Tuesday, May 29, 2012

Maryland & DC Water Bills To Double

Washington, DC

District residents will see their water bills more than double over the next six years in an effort to pay for a massive tunnel project aimed at stopping sewage from overflowing into the Anacostia and Potomac rivers.  Much of the increase is due to a dedicated tax to pay for a $2.6 billion tunnel that will run 13 miles from Northeast Washington, under the Anacostia, and end at D.C.'s Blue Plains treatment facility on the Potomac. The tax was implemented in 2009, but as construction ramps up, the average annual tax of $41.40 per household will increase to more than $345 by 2019, according to a recently released Brookings Institution report. Meanwhile, water bills are projected to increase from an average $576 per year to $1,248 per year for District residents.

Bills, bills, bills
Average monthly charge for:20092011201910-yr change
D.C. water retail rate$37.53$46.09$70.4588%
Impervious Area Charge*$1.24$3.45$28.772,220%
Metering fee$2.01$3.86$3.8692%
* dedicated tax for tunnel project
Source: Brookings Institution
The tunnel project, which will collect sewage and other runoff that now overflows into the surrounding waterways during rainstorms, isn't slated to wrap up until 2025.  The District is locked into the project, which is federally mandated by a 2005 consent decree to reduce sewer overflows.

Federal help with the project has been unpredictable, as funding went from $20 million in 2010 to $11.5 million this year.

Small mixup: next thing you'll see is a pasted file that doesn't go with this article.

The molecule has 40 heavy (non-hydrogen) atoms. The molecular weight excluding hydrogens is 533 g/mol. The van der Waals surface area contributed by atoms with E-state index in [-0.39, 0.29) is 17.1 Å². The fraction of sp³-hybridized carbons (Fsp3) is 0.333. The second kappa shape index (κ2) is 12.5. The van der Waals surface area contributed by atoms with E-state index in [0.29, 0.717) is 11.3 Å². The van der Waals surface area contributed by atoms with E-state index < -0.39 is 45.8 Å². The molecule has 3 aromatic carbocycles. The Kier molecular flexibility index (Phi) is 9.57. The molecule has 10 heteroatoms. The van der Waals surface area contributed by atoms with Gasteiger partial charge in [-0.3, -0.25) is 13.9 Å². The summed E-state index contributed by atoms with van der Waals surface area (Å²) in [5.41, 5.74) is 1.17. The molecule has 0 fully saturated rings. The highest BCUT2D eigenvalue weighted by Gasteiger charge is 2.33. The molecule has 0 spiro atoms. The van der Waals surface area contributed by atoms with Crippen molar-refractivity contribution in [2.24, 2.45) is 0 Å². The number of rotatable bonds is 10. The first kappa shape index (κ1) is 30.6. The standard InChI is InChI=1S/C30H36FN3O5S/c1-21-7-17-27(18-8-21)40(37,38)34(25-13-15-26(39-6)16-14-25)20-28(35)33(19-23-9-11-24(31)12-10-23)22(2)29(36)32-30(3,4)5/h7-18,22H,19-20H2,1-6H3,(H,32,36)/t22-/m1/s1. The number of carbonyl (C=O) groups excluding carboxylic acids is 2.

Gov. Martin O'Malley signed legislation on Mya 1st that will double the flush tax for most Marylanders. The flush tax, a fee used to renovate wastewater treatment plants in an effort to clean up the Bay, will double from $30 to $60 starting in July, raising roughly $56 million.

The tax as passed is a far cry from the governor's earlier proposed hikes to the fee -- a panel had originally suggested tripling the charge.

Lawmakers say the extra revenue will help the state comply with new federally led efforts to restore the Bay's water quality by 2025, and that the legislation keeps Maryland ahead of the curve when it comes to protecting the environment.

Another bill requires local jurisdictions to adopt development practices that move septic systems away from areas where water pollution is more likely to occur. And the governor signed legislation that requires locally funded projects to prevent storm water runoff from making its way from roads into rivers, streams and farmland. (Washington Examiner, 5/23/2012, Washington Examiner, 5/2/2102)

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